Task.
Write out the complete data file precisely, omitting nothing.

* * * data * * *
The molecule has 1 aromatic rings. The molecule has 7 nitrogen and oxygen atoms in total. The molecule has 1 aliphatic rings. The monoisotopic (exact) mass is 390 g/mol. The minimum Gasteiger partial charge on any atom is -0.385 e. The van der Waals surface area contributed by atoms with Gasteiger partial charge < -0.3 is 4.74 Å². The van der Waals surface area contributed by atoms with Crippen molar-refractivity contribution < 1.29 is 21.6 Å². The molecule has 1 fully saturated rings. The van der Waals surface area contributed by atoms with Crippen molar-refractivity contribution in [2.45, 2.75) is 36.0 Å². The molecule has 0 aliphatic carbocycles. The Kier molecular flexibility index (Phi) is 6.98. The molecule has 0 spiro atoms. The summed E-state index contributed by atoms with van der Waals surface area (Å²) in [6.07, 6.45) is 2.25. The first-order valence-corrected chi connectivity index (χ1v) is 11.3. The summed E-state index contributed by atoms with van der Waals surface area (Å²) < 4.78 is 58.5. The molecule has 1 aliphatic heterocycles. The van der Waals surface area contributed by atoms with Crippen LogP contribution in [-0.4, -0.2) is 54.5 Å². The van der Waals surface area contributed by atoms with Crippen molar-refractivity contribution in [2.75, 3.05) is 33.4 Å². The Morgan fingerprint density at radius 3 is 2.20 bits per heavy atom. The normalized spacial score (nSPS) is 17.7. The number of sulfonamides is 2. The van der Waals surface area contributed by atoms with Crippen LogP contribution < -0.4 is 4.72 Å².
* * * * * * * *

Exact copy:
The molecule has 1 aromatic rings. The molecule has 7 nitrogen and oxygen atoms in total. The molecule has 1 aliphatic rings. The monoisotopic (exact) mass is 390 g/mol. The minimum Gasteiger partial charge on any atom is -0.385 e. The van der Waals surface area contributed by atoms with Gasteiger partial charge < -0.3 is 4.74 Å². The van der Waals surface area contributed by atoms with Crippen molar-refractivity contribution < 1.29 is 21.6 Å². The molecule has 1 fully saturated rings. The van der Waals surface area contributed by atoms with Crippen molar-refractivity contribution in [2.45, 2.75) is 36.0 Å². The molecule has 0 aliphatic carbocycles. The Kier molecular flexibility index (Phi) is 6.98. The molecule has 0 spiro atoms. The summed E-state index contributed by atoms with van der Waals surface area (Å²) in [6.07, 6.45) is 2.25. The first-order valence-corrected chi connectivity index (χ1v) is 11.3. The summed E-state index contributed by atoms with van der Waals surface area (Å²) < 4.78 is 58.5. The molecule has 1 aliphatic heterocycles. The van der Waals surface area contributed by atoms with Crippen LogP contribution in [-0.4, -0.2) is 54.5 Å². The van der Waals surface area contributed by atoms with Crippen molar-refractivity contribution in [2.75, 3.05) is 33.4 Å². The Morgan fingerprint density at radius 3 is 2.20 bits per heavy atom. The normalized spacial score (nSPS) is 17.7. The number of sulfonamides is 2. The van der Waals surface area contributed by atoms with Crippen LogP contribution < -0.4 is 4.72 Å².